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British metal detectorists sentenced for stealing Saxon and Viking hoard worth £3m

22 November 2019

Our daily round-up of news from the art world

British metal detectorists receive jail sentence for stealing Saxon and Viking hoard worth £3m | Two British metal detectorists have been jailed for stealing a hoard of Saxon and Viking objects thought to be worth £3 million. George Powell, 38, has received a sentence of 10 years, and Layton Davies, 51, of eight and a half years. Powell and Davies discovered the collection of objects in a field in Eye, Herefordshire, in 2015, but failed to declare the fubd, which includes around 300 coins, a 9th-century gold ring and a crystal rock pendant, to the land’s farmer or relevant authorities; they instead sold the hoard on to dealers. Only 31 coins, which form part of a collection experts think could provide new information about the unification of England, have been discovered so far. A third defendant, coin seller Simon Wicks, 56, has been convicted on a concealment charge and sentenced to five years in prison, while another man convicted of concealment, Paul Wells, 60, will be sentenced in December.

Cecilia Vicuña awarded Spain’s most prominent art prize | The 2019 Premio Velázquez de Artes Plásticas, given by the Spanish Ministry of Culture to an artist from Spain or the Ibero-American Community of Nations, has been awarded to Cecilia Vicuña. The 71-year-old Chilean artist, who earlier this week was shortlisted for the Guggenheim Museum’s Hugo Boss Prize, employs a wealth of media, including painting, sculpture, poetry and activism, to address issues such as cultural homogenisation, environmental degradation and political upheaval. The Premio Velázquez de Artes Plásticas, which was founded in 2002, carries a cash prize of €100,000.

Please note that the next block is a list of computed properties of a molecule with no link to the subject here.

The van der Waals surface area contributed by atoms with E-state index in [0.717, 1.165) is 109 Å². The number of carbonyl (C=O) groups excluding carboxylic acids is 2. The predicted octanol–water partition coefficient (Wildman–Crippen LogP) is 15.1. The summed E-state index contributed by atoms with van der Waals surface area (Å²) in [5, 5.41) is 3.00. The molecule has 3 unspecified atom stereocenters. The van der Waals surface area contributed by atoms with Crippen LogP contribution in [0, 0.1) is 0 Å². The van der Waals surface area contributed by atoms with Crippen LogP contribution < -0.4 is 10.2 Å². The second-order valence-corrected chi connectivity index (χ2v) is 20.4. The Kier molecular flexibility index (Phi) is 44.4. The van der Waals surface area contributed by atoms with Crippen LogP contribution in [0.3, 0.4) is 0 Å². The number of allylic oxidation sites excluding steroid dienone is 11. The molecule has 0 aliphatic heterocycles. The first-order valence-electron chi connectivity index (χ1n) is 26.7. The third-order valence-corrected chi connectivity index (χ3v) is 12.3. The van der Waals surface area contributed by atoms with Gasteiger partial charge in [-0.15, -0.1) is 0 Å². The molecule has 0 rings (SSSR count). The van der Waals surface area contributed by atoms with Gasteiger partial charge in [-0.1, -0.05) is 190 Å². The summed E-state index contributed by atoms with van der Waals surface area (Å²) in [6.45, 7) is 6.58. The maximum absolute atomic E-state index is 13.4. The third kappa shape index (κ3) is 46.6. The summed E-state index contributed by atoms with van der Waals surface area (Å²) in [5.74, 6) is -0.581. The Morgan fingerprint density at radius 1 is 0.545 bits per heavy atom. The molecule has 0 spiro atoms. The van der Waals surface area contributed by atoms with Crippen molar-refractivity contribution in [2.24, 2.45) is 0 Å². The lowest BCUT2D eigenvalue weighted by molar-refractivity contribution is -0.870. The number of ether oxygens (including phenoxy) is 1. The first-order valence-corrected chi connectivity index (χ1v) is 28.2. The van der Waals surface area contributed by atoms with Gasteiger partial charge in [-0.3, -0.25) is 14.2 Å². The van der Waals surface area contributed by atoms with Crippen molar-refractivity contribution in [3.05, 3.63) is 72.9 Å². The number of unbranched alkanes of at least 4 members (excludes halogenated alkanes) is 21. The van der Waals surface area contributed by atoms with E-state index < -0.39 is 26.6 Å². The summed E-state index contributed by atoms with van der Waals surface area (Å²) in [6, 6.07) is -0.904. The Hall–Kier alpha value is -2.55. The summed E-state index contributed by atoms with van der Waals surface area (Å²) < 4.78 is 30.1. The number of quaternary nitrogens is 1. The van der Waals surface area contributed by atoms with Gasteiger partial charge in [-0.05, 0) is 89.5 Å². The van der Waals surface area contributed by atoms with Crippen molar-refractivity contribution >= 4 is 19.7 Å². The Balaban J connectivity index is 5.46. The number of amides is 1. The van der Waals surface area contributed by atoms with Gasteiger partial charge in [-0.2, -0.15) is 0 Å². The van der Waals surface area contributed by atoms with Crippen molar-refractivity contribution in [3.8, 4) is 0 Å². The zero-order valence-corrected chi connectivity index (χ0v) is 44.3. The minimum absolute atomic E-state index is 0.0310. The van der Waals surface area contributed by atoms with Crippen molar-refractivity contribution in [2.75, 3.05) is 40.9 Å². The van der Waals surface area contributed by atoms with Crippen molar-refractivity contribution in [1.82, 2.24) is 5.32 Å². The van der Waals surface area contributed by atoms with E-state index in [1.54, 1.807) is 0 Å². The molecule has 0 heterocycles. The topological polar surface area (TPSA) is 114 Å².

Manchester Museum is first UK institution to return objects to indigenous groups | The Manchester Museum has become the first museum in the UK to repatriate objects from its collection to indigenous groups. 43 pieces, many of which are believed to have arrived in the UK over a century ago but have not been on display for decades, will be returned to four indigenous groups in Australia: the Aranda people of Central Australia, the Gangalidda Garawa peoples of north-west Queensland, the Nyamal people of the Pilbara and the Yawuru people of Broome. Thirteen other British institutions have expressed readiness to hand over objects from their own collections, The Art Newspaper reports.

Whitney Museum receives $1m grant to fund Hudson River installation | The Whitney Museum of American Art in New York has been awarded a grant of $1 million from the Keith Haring Foundation, which will enable it to construct an installation by David Hammons over the Hudson River. Day’s End, a 373-foot-long and 50-foot-tall structure made from stainless steel, will seem to float above the river, a tribute to Gordon Matta-Clark’s 1975 work, a self-declared ‘sun-and-water temple’ of the same name. The work, which is currently under construction, is expected to be revealed in September 2020.

Recommended reading | Two months after Maurizio Cattelan’s America disappeared from an English palace, The New York Times asks the question: ‘What Happened to the Stolen Gold Toilet?’ The New Statesman explores the ‘optimism’ behind Steve McQueen’s Year 3, a public art project currently splashed across London billboards. Donald Trump’s first National Medal of Arts honours list doesn’t include the name of a single visual artist; The Atlantic examines this glaring absence.